In Australia, seeds of Islamic radicalism sown early

Reuters

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Police tape stretches across a road as police inspect and guard the area outside the New South Wales (NSW) state police headquarters located in the south western Sydney suburb of Parramatta, Australia, October 2, 2015. Photo: Reuters/David Gray Police tape stretches across a road as police inspect and guard the area outside the New South Wales (NSW) state police headquarters located in the south western Sydney suburb of Parramatta, Australia, October 2, 2015. Photo: Reuters/David Gray
The Australian government's focus on national security and the war on terror to tackle Islamic extremism, rather than social cohesion and inclusion, has helped create an environment for radicalized Muslim youth to emerge in disproportionate numbers, experts say.
Authorities in Australia are grappling with a rise in violence perpetrated by teenagers at home as well as battling to halt the flow of those who are attempting to travel to Syria to fight with Islamic extremists.
The murder of a police accountant in Sydney on Friday by a boy of Iraqi-Kurdish descent is the latest in a spate of attacks linked to Islamic extremism. Farhad Khalil Mohammad Jabar, 15, was shot and killed by police at the scene.
"We're punching above our weight," Greg Barton, Chair in Global Islamic Politics at the Alfred Deakin Institute said of Australia's Islamic extremist activity.
Belying a population of 24 million, with just 2 percent Muslim, and the vast geographical distance between Australia and the Middle East, the disturbing trend of disaffected and violent Muslim teens in a nation known for social stability is perplexing.
The government's emphasis on dealing with national security issues and policing is a critical issue, however, says Anne Aly, associate professor at Curtin University.
"A lot of countries look at it more primarily as a social issue, with national security implications and so the primary efforts have been in building community resilience and working with communities, rather than dealing with law enforcement."
Eight years ago, Aly warned authorities that Muslim children as young as six were showing signs of being disaffected and cut off from the broader community.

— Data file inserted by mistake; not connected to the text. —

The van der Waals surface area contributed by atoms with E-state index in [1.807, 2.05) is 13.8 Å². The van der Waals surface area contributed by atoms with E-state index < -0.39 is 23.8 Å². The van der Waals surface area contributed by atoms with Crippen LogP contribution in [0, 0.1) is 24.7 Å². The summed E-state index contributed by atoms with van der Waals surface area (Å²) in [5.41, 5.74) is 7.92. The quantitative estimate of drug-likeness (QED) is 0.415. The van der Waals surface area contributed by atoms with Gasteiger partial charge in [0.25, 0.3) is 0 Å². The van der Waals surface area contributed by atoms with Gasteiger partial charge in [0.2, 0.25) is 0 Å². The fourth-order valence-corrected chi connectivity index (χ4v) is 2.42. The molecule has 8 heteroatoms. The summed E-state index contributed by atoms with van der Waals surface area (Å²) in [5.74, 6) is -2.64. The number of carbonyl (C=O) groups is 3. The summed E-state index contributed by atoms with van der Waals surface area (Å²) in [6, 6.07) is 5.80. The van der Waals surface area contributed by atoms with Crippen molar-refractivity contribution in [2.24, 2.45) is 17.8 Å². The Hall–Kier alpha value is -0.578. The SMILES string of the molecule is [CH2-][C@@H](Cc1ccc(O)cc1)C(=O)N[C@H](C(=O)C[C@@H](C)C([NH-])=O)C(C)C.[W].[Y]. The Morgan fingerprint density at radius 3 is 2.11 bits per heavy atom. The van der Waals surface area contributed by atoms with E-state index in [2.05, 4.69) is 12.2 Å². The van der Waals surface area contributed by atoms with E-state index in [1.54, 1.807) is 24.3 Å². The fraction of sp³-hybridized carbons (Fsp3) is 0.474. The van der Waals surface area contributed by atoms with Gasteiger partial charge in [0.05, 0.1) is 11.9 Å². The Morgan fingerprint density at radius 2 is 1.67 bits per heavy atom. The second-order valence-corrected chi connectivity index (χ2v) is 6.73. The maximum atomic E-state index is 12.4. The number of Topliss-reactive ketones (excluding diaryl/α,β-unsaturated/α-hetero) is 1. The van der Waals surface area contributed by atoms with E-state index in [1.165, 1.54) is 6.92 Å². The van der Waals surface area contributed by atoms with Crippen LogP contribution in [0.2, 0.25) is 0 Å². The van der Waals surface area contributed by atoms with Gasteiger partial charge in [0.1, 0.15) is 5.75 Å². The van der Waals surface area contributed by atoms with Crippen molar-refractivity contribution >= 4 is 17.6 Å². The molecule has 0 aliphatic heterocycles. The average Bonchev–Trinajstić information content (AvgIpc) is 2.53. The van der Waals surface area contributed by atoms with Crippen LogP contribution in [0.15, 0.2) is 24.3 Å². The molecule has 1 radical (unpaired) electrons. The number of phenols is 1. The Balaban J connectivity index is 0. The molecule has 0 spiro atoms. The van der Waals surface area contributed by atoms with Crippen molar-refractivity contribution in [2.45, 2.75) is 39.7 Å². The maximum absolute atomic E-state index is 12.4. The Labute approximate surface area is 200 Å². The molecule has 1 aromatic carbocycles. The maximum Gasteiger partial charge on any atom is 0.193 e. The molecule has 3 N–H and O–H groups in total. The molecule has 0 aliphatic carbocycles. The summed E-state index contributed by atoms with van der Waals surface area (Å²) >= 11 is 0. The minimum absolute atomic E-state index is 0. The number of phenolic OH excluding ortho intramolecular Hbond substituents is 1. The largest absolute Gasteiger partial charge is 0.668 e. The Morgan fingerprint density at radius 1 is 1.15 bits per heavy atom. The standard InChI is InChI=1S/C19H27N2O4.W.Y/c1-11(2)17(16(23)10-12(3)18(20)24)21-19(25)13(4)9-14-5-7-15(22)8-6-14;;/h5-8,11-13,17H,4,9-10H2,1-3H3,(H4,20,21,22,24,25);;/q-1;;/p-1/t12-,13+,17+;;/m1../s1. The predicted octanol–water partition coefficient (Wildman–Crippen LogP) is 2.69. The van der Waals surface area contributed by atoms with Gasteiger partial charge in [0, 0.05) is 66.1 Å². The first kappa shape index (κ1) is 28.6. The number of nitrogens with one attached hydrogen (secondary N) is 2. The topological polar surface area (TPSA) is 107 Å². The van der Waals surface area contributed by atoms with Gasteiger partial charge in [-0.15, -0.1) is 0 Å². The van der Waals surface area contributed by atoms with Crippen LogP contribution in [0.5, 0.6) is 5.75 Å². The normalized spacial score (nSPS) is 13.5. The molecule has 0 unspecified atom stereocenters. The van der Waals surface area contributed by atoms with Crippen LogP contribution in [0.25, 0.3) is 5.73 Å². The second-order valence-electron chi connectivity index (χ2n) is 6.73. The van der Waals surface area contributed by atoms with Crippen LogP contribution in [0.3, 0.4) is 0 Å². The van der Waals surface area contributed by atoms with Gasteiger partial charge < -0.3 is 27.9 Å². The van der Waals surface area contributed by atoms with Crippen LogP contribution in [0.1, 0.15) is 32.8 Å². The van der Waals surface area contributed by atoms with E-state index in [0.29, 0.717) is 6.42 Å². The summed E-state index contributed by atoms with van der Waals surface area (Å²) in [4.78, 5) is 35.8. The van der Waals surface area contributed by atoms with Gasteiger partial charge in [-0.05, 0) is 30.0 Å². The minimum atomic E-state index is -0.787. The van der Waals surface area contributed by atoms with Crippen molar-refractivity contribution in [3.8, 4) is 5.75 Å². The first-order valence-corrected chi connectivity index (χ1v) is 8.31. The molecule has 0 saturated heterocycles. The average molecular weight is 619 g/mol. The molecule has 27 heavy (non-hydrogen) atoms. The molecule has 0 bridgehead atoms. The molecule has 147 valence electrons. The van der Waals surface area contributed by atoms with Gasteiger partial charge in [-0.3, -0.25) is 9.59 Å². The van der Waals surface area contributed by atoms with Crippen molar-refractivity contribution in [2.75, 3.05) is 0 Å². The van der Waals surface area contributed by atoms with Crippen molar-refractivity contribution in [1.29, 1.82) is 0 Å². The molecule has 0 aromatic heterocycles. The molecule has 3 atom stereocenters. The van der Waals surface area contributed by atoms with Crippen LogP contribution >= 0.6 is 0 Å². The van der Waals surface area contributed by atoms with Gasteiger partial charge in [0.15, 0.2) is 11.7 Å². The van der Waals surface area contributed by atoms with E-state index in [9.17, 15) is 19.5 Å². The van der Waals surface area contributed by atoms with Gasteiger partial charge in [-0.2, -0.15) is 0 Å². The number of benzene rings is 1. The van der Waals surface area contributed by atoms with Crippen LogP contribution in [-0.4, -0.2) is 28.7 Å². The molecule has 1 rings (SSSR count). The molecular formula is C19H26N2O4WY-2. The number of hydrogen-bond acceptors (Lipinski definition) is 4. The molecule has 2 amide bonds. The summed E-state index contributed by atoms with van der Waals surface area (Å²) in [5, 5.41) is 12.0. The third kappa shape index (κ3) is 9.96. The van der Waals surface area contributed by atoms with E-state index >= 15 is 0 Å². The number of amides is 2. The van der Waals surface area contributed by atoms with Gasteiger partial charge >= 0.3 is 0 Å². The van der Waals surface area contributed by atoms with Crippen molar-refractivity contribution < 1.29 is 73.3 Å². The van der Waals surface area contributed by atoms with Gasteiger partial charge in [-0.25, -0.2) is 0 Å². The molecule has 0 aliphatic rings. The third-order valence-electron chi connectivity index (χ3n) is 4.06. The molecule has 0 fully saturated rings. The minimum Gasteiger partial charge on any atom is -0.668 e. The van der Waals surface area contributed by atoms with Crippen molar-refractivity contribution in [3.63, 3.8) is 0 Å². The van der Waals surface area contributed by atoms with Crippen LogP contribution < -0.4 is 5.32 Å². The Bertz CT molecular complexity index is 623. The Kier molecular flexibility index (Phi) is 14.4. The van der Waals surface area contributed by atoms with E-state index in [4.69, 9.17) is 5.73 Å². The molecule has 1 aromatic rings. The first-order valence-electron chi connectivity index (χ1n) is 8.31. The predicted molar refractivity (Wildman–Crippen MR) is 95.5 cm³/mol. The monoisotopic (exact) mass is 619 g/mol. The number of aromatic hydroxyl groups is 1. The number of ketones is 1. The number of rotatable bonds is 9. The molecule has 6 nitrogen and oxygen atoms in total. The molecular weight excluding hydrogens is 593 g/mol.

Those Muslim children were growing up in homes and neighborhoods where the overwhelming narrative was about the war on terror and whose parents felt the weight of community and media pressure, she said.
Australia's political rhetoric and "the most punitive and comprehensive" anti-terror legislation of all Western countries also contributed, Aly added.
Lacking co-ordination
Under former Prime Minister Tony Abbott, Australia ramped up security spending by more than A$1 billion ($700 million) in the past two years and introduced tough laws including banning citizens traveling to conflict zones such as Syria and Iraq, while making monitoring of domestic communications easier.
The government says the new laws have helped thwart attacks, including one allegedly planned for World War One commemorations in April. Around a dozen teenagers have been arrested for that and other planned extremists acts, with Farhad the second teenager killed after carrying through with an attack on police.
A staunch ally of the United States and its battle against Islamic militants, Australia has been on heightened alert for attacks by home-grown radicals since last year.
Deakin's Barton says many of the reasons that push youths in Australia to extremism are a mystery.
"We don't know, for example, why at the moment in America there is less of a problem with young Muslims being radicalized and recruited into Islamic State than there is in Australia."
While Islamic community leaders, the government and police say progress has been made in countering emerging radicalization, all say there must be better coordination.
Samier Dandan, president of the Lebanese Muslim Association, one of the country's most influential Muslim organisations, says there has been "no true consultation" with the government and community leaders are frustrated and jaded by the process.
He's hopeful new Prime Minister Malcolm Turnbull, who replaced Abbott last month, will engage more effectively.
"What we're hearing, we like, but what we want to see is practical engagement, practical programs, a change in policy, a change in engagement," Dandan said.
Deakin's Barton agrees.
"The only time I think we can say that we are doing as much as we reasonably can do is when we're as good at getting alongside young people and befriending them - investing time in their lives - as Islamic State is," Barton says.
"They are more enthusiastic and more committed and, it would appear, harder working than we are."

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